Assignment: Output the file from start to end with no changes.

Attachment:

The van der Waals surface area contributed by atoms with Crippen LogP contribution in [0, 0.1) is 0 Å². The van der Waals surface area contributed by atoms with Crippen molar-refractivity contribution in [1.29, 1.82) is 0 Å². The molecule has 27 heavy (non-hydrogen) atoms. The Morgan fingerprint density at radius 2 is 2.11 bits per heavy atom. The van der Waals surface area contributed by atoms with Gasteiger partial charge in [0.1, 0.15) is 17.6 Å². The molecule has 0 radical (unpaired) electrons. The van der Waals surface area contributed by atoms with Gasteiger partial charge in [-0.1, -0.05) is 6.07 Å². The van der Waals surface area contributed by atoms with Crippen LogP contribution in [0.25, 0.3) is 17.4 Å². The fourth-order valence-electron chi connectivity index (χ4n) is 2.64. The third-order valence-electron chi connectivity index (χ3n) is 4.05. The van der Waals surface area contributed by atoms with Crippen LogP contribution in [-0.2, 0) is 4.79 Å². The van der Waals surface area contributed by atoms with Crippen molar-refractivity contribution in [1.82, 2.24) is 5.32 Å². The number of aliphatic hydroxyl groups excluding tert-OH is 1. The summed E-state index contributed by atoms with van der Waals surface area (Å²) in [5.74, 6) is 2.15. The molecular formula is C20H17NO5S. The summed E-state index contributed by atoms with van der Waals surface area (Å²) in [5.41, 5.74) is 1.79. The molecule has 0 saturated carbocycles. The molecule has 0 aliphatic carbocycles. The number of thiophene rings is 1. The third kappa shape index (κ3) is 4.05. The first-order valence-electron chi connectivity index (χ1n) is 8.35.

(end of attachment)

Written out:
The van der Waals surface area contributed by atoms with Crippen LogP contribution in [0, 0.1) is 0 Å². The van der Waals surface area contributed by atoms with Crippen molar-refractivity contribution in [1.29, 1.82) is 0 Å². The molecule has 27 heavy (non-hydrogen) atoms. The Morgan fingerprint density at radius 2 is 2.11 bits per heavy atom. The van der Waals surface area contributed by atoms with Gasteiger partial charge in [0.1, 0.15) is 17.6 Å². The molecule has 0 radical (unpaired) electrons. The van der Waals surface area contributed by atoms with Gasteiger partial charge in [-0.1, -0.05) is 6.07 Å². The van der Waals surface area contributed by atoms with Crippen LogP contribution in [0.25, 0.3) is 17.4 Å². The fourth-order valence-electron chi connectivity index (χ4n) is 2.64. The third-order valence-electron chi connectivity index (χ3n) is 4.05. The van der Waals surface area contributed by atoms with Crippen LogP contribution in [-0.2, 0) is 4.79 Å². The van der Waals surface area contributed by atoms with Crippen molar-refractivity contribution in [1.82, 2.24) is 5.32 Å². The number of aliphatic hydroxyl groups excluding tert-OH is 1. The summed E-state index contributed by atoms with van der Waals surface area (Å²) in [5.74, 6) is 2.15. The molecular formula is C20H17NO5S. The summed E-state index contributed by atoms with van der Waals surface area (Å²) in [5.41, 5.74) is 1.79. The molecule has 0 saturated carbocycles. The molecule has 0 aliphatic carbocycles. The number of thiophene rings is 1. The third kappa shape index (κ3) is 4.05. The first-order valence-electron chi connectivity index (χ1n) is 8.35.